Ntuli said that the exit of the Democratic Alliance’s former Gauteng leader, John Moodey, had simplified the party’s leadership contest and she was optimistic ahead of next month’s elective conference.
FILE: Mbali Ntuli officially announced her decision to run for the leadership role of the Democratic Alliance. Picture: EWN
DURBAN – Former Democratic Alliance (DA) youth leader Mbali Ntuli said that the DA would get a chance to gain ground in areas it had never had voters in and achieve inclusive growth if she’s elected party leader at its elective conference next month.
Ntuli is expected to come up against the DA’s interim leader John Steenhuisen.
She told Eyewitness News that the DA was running the risk of appeasing the old establishment of the party and doing things the same way if Steenhuisen was elected over her.
Ntuli hopes that her campaign to become DA leader will transform how people view politics in the country.
“I think that it’s about time that we see politics being entered by people that aren’t the traditional strongmen that we’ve seen, that aren’t’ the typical types of politician and I’m hoping that my victory will signify that.”
She said that she wanted to resolve inconsistencies in the party’s disciplinary processes which she viewed as unfair.
“I think that what we have currently, which is very sad in our party, is the closing down of the space for dissenting voices and it is why one of the very key elements of my campaign is around fairness, particularly because I do not see the fairness and consistency that we have the disciplinary issues being meted out to everyone in the party.”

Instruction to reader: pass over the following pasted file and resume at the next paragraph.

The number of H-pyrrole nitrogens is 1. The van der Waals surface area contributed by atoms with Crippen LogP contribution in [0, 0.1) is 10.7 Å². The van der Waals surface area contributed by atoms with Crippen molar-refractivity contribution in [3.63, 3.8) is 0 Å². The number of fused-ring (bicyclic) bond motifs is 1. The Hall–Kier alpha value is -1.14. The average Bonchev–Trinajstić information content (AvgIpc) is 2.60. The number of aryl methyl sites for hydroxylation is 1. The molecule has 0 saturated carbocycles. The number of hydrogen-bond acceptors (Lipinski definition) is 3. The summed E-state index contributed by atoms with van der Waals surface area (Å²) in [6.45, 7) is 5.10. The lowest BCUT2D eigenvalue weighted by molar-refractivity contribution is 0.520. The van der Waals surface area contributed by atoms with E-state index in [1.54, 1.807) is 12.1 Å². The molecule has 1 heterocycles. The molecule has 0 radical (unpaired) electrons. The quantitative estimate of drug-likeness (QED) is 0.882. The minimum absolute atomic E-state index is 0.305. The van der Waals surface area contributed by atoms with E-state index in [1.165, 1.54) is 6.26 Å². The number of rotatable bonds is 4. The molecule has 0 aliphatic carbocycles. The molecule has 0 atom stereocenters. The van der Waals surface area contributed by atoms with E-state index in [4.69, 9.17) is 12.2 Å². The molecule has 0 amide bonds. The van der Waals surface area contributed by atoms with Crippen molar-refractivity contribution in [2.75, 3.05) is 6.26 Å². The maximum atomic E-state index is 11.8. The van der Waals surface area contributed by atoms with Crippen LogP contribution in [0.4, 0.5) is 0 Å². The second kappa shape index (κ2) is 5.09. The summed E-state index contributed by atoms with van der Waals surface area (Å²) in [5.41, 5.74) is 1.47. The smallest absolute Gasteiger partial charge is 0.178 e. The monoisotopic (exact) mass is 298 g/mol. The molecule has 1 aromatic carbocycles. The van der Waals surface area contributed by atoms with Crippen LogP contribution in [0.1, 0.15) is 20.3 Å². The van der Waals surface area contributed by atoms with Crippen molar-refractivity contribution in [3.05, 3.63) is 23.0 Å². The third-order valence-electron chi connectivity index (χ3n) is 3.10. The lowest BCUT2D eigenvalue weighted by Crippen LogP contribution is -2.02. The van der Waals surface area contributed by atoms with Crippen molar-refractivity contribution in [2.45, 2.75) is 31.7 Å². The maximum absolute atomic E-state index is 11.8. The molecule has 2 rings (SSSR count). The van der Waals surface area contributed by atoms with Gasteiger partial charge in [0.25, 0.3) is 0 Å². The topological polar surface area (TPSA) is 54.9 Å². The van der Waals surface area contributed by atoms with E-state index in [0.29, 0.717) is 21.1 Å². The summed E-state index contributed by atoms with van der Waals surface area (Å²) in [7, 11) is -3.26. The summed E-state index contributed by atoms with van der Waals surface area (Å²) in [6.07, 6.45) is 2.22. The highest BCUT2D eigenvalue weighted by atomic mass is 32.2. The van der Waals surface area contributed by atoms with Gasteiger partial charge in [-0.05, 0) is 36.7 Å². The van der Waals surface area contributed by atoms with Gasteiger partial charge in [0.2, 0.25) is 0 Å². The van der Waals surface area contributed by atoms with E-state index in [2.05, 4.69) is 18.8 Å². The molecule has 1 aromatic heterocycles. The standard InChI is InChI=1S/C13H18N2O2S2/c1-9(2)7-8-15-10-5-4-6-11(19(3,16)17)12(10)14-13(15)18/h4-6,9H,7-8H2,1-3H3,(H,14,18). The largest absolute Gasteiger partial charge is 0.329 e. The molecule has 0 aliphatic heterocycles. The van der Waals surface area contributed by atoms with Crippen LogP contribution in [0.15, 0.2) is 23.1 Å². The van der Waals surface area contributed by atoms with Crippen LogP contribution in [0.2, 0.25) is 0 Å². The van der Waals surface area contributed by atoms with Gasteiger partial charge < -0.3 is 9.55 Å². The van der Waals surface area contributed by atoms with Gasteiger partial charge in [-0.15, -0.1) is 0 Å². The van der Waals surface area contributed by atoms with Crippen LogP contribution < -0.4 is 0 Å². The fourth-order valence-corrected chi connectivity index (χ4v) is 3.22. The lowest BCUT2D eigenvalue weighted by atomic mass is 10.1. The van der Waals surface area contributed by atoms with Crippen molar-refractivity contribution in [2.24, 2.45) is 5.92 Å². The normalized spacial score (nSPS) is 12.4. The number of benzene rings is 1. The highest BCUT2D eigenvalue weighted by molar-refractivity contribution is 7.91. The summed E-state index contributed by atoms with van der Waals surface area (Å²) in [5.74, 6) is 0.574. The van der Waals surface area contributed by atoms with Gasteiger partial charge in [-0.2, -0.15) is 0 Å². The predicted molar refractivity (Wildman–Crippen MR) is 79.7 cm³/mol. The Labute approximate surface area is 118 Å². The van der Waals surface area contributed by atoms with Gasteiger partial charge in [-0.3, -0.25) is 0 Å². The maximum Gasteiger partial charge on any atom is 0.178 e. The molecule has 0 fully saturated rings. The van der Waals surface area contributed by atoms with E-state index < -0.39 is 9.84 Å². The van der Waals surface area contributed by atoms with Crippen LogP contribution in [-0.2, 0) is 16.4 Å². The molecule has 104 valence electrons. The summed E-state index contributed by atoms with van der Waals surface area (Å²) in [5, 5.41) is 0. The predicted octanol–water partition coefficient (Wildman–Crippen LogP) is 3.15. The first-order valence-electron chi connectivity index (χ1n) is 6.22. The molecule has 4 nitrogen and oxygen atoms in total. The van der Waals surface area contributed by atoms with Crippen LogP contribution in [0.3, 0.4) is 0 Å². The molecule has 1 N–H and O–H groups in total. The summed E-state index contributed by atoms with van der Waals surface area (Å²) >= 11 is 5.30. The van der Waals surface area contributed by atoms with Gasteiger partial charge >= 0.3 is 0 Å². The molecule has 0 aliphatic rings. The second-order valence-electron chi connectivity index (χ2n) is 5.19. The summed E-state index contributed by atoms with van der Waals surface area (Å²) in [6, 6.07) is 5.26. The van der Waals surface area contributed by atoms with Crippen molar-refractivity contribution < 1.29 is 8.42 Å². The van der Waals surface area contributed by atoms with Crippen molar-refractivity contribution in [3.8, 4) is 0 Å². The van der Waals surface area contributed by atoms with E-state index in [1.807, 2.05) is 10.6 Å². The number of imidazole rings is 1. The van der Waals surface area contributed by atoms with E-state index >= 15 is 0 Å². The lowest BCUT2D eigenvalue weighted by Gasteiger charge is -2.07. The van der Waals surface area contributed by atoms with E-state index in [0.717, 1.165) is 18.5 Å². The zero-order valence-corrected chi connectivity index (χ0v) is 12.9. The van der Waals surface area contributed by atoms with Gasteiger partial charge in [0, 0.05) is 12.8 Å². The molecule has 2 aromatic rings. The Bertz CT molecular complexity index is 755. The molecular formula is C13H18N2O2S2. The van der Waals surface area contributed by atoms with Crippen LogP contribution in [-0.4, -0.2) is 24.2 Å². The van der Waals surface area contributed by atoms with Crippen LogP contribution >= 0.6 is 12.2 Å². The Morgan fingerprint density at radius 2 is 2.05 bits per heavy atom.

Ntuli said that she remained concerned that the DA did not encourage a culture of an open and robust debate because current leaders were too sensitive to criticism.
The former DA youth leader said that the suppression of dissenting voices within the DA has continued under Helen Zille’s tenure as federal executive chairperson.
She said that her victory would assist the DA to gain new voters, some of whom would never support the party if Steenhuisen remained at the helm.
Reflecting on investigations and disciplinary processes against several DA members, Ntuli said that the party demonstrated intolerance to those who differed in opinion to party leaders.
“Certainly for me, what’s troubling is that we don’t see a culture of open and robust debate that can go against leadership without having some kind of fear instilled in people.”
She said that she wanted to transform the party and grow it.
“My focus is going to be about growing the DA in markets that it hasn’t been. I’m really going to be driving socially liberal issues. I want to talk about the decriminalising of sex work, I want to talk about how we can make the hemp industry something that is formidable.”
Ntuli said that the exit of the DA’s former Gauteng leader, John Moodey, had simplified the party’s leadership contest and she was optimistic ahead of next month’s elective conference.